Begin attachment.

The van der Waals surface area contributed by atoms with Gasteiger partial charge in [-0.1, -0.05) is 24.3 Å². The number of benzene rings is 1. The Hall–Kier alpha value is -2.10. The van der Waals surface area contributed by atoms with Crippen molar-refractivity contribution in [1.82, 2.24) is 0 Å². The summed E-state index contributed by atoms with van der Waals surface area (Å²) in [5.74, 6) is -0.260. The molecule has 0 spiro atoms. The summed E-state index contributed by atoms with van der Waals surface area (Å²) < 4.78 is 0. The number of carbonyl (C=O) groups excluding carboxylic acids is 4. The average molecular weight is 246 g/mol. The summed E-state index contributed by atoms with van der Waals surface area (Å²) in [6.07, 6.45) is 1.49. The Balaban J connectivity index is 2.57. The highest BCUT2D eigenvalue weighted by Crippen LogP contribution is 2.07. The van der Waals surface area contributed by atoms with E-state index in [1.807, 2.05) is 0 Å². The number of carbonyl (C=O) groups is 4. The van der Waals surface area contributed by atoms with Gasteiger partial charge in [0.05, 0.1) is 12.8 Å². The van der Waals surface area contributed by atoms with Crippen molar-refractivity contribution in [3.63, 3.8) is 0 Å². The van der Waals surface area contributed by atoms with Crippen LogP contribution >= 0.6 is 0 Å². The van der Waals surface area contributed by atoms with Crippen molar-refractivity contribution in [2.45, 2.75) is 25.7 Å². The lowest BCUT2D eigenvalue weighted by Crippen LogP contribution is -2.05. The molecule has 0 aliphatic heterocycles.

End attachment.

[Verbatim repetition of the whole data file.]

The van der Waals surface area contributed by atoms with Gasteiger partial charge in [-0.1, -0.05) is 24.3 Å². The number of benzene rings is 1. The Hall–Kier alpha value is -2.10. The van der Waals surface area contributed by atoms with Crippen molar-refractivity contribution in [1.82, 2.24) is 0 Å². The summed E-state index contributed by atoms with van der Waals surface area (Å²) in [5.74, 6) is -0.260. The molecule has 0 spiro atoms. The summed E-state index contributed by atoms with van der Waals surface area (Å²) < 4.78 is 0. The number of carbonyl (C=O) groups excluding carboxylic acids is 4. The average molecular weight is 246 g/mol. The summed E-state index contributed by atoms with van der Waals surface area (Å²) in [6.07, 6.45) is 1.49. The Balaban J connectivity index is 2.57. The highest BCUT2D eigenvalue weighted by Crippen LogP contribution is 2.07. The van der Waals surface area contributed by atoms with E-state index in [1.807, 2.05) is 0 Å². The number of carbonyl (C=O) groups is 4. The van der Waals surface area contributed by atoms with Gasteiger partial charge in [0.05, 0.1) is 12.8 Å². The van der Waals surface area contributed by atoms with Crippen molar-refractivity contribution in [3.63, 3.8) is 0 Å². The van der Waals surface area contributed by atoms with Crippen LogP contribution >= 0.6 is 0 Å². The van der Waals surface area contributed by atoms with Crippen molar-refractivity contribution in [2.45, 2.75) is 25.7 Å². The lowest BCUT2D eigenvalue weighted by Crippen LogP contribution is -2.05. The molecule has 0 aliphatic heterocycles.